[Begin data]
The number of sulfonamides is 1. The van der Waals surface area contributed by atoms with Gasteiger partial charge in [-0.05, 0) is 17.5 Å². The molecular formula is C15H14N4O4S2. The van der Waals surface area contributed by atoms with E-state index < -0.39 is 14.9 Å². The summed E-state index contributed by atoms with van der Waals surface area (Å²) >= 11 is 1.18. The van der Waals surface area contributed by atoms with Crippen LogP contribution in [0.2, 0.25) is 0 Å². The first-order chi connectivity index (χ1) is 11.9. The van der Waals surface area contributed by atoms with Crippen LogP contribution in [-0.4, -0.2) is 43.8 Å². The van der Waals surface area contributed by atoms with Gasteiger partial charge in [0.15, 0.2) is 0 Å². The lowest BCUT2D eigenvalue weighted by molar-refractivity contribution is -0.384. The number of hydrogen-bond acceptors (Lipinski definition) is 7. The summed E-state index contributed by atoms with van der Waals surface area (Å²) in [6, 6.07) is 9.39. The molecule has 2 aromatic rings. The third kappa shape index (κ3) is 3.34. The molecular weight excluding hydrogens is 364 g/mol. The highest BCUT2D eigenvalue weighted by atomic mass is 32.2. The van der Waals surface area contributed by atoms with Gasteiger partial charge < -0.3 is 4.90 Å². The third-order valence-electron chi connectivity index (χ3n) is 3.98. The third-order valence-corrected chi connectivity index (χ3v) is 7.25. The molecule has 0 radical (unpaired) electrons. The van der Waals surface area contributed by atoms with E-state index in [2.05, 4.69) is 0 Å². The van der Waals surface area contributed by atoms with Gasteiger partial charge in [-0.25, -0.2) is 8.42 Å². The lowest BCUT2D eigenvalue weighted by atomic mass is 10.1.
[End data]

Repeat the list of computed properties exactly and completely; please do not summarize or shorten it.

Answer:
The number of sulfonamides is 1. The van der Waals surface area contributed by atoms with Gasteiger partial charge in [-0.05, 0) is 17.5 Å². The molecular formula is C15H14N4O4S2. The van der Waals surface area contributed by atoms with E-state index < -0.39 is 14.9 Å². The summed E-state index contributed by atoms with van der Waals surface area (Å²) >= 11 is 1.18. The van der Waals surface area contributed by atoms with Crippen LogP contribution in [0.2, 0.25) is 0 Å². The first-order chi connectivity index (χ1) is 11.9. The van der Waals surface area contributed by atoms with Crippen LogP contribution in [-0.4, -0.2) is 43.8 Å². The van der Waals surface area contributed by atoms with Gasteiger partial charge in [0.15, 0.2) is 0 Å². The lowest BCUT2D eigenvalue weighted by molar-refractivity contribution is -0.384. The number of hydrogen-bond acceptors (Lipinski definition) is 7. The summed E-state index contributed by atoms with van der Waals surface area (Å²) in [6, 6.07) is 9.39. The molecule has 2 aromatic rings. The third kappa shape index (κ3) is 3.34. The molecular weight excluding hydrogens is 364 g/mol. The highest BCUT2D eigenvalue weighted by atomic mass is 32.2. The van der Waals surface area contributed by atoms with Gasteiger partial charge < -0.3 is 4.90 Å². The third-order valence-electron chi connectivity index (χ3n) is 3.98. The third-order valence-corrected chi connectivity index (χ3v) is 7.25. The molecule has 0 radical (unpaired) electrons. The van der Waals surface area contributed by atoms with E-state index in [2.05, 4.69) is 0 Å². The van der Waals surface area contributed by atoms with Gasteiger partial charge in [-0.25, -0.2) is 8.42 Å². The lowest BCUT2D eigenvalue weighted by atomic mass is 10.1.